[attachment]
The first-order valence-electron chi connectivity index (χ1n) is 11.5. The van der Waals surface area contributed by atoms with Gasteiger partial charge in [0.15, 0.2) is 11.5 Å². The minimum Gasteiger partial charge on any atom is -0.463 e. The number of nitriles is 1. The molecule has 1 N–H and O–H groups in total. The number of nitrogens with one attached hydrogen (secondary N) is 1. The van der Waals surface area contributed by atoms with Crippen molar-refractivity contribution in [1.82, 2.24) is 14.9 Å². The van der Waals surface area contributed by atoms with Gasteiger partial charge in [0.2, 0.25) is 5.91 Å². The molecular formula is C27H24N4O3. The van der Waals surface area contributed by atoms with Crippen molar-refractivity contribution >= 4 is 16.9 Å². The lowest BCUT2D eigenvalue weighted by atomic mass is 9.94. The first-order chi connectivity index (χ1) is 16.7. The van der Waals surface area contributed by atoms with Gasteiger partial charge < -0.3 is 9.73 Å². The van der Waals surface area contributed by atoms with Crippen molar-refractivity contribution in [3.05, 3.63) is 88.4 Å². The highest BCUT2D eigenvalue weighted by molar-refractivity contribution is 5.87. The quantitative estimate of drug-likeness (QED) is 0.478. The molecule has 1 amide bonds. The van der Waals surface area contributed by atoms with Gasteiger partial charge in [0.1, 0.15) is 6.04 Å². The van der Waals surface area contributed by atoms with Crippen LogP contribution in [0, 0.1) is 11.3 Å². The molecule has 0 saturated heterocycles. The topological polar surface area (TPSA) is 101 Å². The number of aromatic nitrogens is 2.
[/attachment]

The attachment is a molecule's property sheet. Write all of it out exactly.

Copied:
The first-order valence-electron chi connectivity index (χ1n) is 11.5. The van der Waals surface area contributed by atoms with Gasteiger partial charge in [0.15, 0.2) is 11.5 Å². The minimum Gasteiger partial charge on any atom is -0.463 e. The number of nitriles is 1. The molecule has 1 N–H and O–H groups in total. The number of nitrogens with one attached hydrogen (secondary N) is 1. The van der Waals surface area contributed by atoms with Crippen molar-refractivity contribution in [1.82, 2.24) is 14.9 Å². The van der Waals surface area contributed by atoms with Gasteiger partial charge in [0.2, 0.25) is 5.91 Å². The molecular formula is C27H24N4O3. The van der Waals surface area contributed by atoms with Crippen molar-refractivity contribution >= 4 is 16.9 Å². The lowest BCUT2D eigenvalue weighted by atomic mass is 9.94. The first-order chi connectivity index (χ1) is 16.7. The van der Waals surface area contributed by atoms with Gasteiger partial charge < -0.3 is 9.73 Å². The van der Waals surface area contributed by atoms with Crippen molar-refractivity contribution in [3.05, 3.63) is 88.4 Å². The highest BCUT2D eigenvalue weighted by molar-refractivity contribution is 5.87. The quantitative estimate of drug-likeness (QED) is 0.478. The molecule has 1 amide bonds. The van der Waals surface area contributed by atoms with Gasteiger partial charge in [0.1, 0.15) is 6.04 Å². The van der Waals surface area contributed by atoms with Crippen LogP contribution in [0, 0.1) is 11.3 Å². The molecule has 0 saturated heterocycles. The topological polar surface area (TPSA) is 101 Å². The number of aromatic nitrogens is 2.